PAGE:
Music in the Classroom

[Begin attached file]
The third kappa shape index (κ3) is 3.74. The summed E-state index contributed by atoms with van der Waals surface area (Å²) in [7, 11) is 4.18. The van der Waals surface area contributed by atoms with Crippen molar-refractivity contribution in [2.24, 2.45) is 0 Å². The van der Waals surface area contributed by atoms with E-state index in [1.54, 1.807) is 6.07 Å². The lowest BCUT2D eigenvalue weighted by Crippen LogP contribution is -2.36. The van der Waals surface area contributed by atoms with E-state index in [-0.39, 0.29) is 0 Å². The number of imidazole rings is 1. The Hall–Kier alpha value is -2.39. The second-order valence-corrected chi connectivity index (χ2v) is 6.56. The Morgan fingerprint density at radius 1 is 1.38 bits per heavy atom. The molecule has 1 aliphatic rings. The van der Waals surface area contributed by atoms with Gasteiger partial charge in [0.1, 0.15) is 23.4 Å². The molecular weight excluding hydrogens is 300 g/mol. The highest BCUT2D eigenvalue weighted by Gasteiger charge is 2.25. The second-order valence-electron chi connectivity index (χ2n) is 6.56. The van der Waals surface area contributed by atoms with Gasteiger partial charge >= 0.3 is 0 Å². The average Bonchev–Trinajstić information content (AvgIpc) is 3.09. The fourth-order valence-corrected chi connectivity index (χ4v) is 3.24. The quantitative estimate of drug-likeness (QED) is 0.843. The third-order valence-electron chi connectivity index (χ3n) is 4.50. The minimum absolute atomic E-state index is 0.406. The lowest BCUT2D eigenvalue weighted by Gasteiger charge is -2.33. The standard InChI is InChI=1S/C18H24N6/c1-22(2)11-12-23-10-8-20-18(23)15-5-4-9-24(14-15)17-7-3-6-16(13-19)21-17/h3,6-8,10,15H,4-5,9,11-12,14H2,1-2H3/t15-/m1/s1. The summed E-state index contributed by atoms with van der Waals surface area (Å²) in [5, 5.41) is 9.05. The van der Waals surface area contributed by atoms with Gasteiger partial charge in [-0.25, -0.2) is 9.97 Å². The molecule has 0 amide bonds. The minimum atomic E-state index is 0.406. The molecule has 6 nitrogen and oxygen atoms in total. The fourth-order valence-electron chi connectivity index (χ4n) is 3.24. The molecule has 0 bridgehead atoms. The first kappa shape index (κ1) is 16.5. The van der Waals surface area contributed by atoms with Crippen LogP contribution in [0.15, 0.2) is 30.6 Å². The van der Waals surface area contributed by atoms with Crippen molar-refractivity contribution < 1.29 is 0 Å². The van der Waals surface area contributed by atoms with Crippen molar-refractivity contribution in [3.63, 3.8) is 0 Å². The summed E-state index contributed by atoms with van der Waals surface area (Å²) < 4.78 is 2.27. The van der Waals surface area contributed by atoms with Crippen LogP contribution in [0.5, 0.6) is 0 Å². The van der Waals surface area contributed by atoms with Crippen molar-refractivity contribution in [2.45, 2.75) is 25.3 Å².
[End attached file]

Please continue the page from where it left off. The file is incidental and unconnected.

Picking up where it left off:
Many educators have advocated the use of music in the classroom for child development. In her article “Twelve Benefits of Music Education”, Carolyn Phillips cites brain development, specifically in the areas of language and reasoning, positively influenced spatial intelligence, exploration of creativity, increased problem solving skills, discipline, and teamwork, among many more, as important reasons for incorporating music into the curriculum. Educator and author Don Campbell agrees, adding that music helps “motor development and coordination, increases emotional awareness, strengthens social skills, and aids in relaxation and stress reduction”. A great way to encourage music and singing in the classroom is to have your students create their own instruments to use during free play and circle time. Better Homes and Gardens provides an excellent resource, including pictures and step-by-step instructions, for the creation of four wonderfully fun instruments. In conservation of supplies, you may find it helpful to have students choose only one of the four instruments to make, or even pick a single craft to be completed by the entire class. If supplies aren’t an issue, you may also find it fun to allow each child to make a different instrument each day of the week so that they have a completed set. Once the projects have been finished, look for ways you can incorporate these fun crafts into daily activities. Invite your students to strum their guitars or shake their maracas when learning a new song in circle time. Discuss each instrument; what sound they make, how they feel, what part of the world they come from, etc. Provide play microphones and fun costumes to encourage student imagination during free play.

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